I agree with most of your points in your post. I cannot stress enough that a lightweight cone will out perform a heavy weight cone and suspension design.
Examples: Older JL audio, SoundStream, PG Titanium, Eclipse Ti, etc. These subs have lighter cones and suspensions and sound more "clear"/clean with lower power requirements.
Have you ever seen the cone distortion videos on Youtube that show cones flexing and flapping all over the place in slow motion? Some is bad videography, others are using good quality cameras and documenting the visible distortion in the cone. This distortion comes from high motor force that's required to control the heavier cone or overcome stiff suspension.
Examples: DC Audio, FI BTL, possibly some DD 9500 or higher series.
Better motor control, split coils, etc definitely help reduce introducing distortion. A well designed motor does not have to be so strong as it must be linear throughout the excursion. Examples of bad motor designs would be the double-stacked DD motors or other smaller motors with all of the motor force in the center of the coil travel. Very little control outside of the "sweet spot" in the BL curve.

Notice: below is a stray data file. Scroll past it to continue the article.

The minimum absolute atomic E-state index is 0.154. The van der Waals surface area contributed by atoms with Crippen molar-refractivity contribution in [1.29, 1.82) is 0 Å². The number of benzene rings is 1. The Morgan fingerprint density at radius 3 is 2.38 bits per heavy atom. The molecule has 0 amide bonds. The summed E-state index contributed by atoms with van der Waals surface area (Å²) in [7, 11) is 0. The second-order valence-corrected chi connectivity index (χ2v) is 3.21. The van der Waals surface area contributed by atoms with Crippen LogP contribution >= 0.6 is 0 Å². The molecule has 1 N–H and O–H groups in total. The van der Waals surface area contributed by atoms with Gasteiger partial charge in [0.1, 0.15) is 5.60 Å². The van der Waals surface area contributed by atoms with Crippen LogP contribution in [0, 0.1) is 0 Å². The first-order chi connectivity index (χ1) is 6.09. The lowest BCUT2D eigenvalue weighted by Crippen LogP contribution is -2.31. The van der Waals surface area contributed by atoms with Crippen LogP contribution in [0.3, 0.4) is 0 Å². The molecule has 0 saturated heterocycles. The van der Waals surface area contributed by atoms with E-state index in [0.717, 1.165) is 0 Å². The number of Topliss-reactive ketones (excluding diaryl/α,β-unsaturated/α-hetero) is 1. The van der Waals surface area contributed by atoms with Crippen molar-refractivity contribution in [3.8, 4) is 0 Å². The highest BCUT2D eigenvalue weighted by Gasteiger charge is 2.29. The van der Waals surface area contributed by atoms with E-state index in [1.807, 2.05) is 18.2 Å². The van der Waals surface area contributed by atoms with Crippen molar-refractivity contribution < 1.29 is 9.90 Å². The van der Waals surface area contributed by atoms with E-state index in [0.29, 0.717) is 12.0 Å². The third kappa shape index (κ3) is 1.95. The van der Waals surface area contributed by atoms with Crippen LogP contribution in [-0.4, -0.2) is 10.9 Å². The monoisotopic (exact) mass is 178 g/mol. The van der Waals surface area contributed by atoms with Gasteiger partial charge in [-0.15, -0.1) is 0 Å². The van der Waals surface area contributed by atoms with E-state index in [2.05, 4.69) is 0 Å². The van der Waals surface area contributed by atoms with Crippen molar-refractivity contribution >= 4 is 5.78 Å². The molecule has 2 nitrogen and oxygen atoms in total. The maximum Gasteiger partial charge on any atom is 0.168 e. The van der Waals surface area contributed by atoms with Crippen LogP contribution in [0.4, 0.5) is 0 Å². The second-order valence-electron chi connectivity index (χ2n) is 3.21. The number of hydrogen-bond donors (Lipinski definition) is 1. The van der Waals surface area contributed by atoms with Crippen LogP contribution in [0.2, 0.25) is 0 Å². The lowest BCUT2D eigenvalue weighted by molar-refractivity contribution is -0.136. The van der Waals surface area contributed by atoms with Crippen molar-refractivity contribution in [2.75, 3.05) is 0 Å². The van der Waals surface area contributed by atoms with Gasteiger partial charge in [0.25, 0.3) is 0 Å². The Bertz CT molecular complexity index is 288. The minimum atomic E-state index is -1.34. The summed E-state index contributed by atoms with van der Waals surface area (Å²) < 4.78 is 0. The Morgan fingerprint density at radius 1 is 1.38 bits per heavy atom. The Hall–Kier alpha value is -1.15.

The home audio and pro audio speakers I was referring to are component type speakers. mostly 3-way, in a single cabinet. I have also heard very good sounding Polk audio 2-way tower speakers that had a 30-20K range, right at ear level. The subwoofer LPF was tuned to 50hz. All of these higher end speakers used reinforced paper, not poly or aluminum cones.
I think we're on the same page, so I don't want to beat a dead horse any longer. Just saying that I believe there is a lot more to do with speaker design in the cone and suspension than most people give merit to.